As well as its beauty, the woodland approach to water management also scores highly on sustainability. Will has included miniature saplings around the garden to show how the alders would gradually spread to create a self-supporting ecosystem. The alders can survive up to three weeks submerged in deep water and even longer in boggy ground whilst the flooding recedes. As our climate changes over the next few decades, the research undertaken by organisations like the Forestry Commission, flood prevention schemes such as the one in Pickering and gardens like Will William’s all help to investigate practical solutions to an increasingly important issue.

DSC_0014 (2)

Will Williams enjoying the garden after a challenging build

The Urban Rain Garden also offers solutions to flash flooding, but this time within a domestic setting. I liked the realistic scale of the front and back gardens in this design – allowing visitors to imagine how the raised borders might work in a real setting.

DSC_0050 (2)

The back garden is bordered by beautiful raised beds with a hidden water management purpose

Designer Rhiannon Williams completed her Masters Degree in Landscape Architecture last year and has a keen interest in the subject of sustainability and water management. She explained that she designed the raised planters to step down in order to take water away from the house. As the water drains from planter to planter, the moisture levels reduce and the planting reflects this.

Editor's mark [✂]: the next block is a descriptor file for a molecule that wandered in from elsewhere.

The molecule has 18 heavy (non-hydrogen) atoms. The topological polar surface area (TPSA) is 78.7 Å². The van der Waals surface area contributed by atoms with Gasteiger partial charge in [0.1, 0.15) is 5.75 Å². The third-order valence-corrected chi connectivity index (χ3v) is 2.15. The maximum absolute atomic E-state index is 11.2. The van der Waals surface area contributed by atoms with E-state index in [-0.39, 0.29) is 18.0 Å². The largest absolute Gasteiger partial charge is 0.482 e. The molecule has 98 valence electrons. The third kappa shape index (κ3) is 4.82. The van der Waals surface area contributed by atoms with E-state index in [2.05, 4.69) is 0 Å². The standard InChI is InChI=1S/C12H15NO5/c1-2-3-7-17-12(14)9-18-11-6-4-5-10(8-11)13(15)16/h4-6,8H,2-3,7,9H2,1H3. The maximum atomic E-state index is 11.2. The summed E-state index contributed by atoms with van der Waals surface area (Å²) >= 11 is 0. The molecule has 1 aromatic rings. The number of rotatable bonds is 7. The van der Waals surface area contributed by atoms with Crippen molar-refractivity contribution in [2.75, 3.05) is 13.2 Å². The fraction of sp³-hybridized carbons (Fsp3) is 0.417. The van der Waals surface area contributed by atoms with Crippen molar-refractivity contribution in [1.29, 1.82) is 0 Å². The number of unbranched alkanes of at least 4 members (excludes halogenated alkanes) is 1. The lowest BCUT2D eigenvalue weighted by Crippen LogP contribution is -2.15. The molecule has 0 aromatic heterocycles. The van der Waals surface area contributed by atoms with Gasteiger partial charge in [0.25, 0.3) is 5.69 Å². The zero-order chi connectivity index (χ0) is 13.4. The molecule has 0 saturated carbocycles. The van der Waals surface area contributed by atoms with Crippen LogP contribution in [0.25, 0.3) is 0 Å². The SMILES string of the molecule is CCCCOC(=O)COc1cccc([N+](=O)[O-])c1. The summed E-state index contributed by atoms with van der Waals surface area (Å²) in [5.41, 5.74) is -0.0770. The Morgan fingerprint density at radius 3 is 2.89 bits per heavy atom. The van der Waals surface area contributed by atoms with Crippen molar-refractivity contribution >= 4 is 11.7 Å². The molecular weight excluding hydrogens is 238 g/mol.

The water runs off the roof via downpipes and metal chains

In the planters nearest the downpipes, Rhiannon has included marginal plants such as the corkscrew rush (Juncus effusus), rough horsetail (Equisetum hyemale), arum lily (Zantedeschia ‘Crowborough) and Apache beads (Anemopsis californica) which will cope with raised water levels in periods of flash flooding.

DSC_0061 (2)

Water then drains from planter to planter

As the planters continue and become drier, the planting changes, moving from hostas (‘Devon Green’ and ‘Purple Heart’) to brighter perennials like sea holly (Eryngium ‘Big Blue’), Agapanthus ‘Navy Blue’, Salvia ‘Caradonna’, ‘Blue Note’, ‘Amistad’ and ‘Ostfriesland’, and Achillea ‘Anthea’.

DSC_0057 (2)

Mixed perennial planting towards the end of the garden

In times of heavy rainfall, water reaches the end of the bed system and drains into a tank beneath the garden where it can be stored to use in future times of drought. In this way the garden addresses the two key issues which are likely to become even more important over the next few years – flooding and drought, offering practical solutions in a realistic garden setting.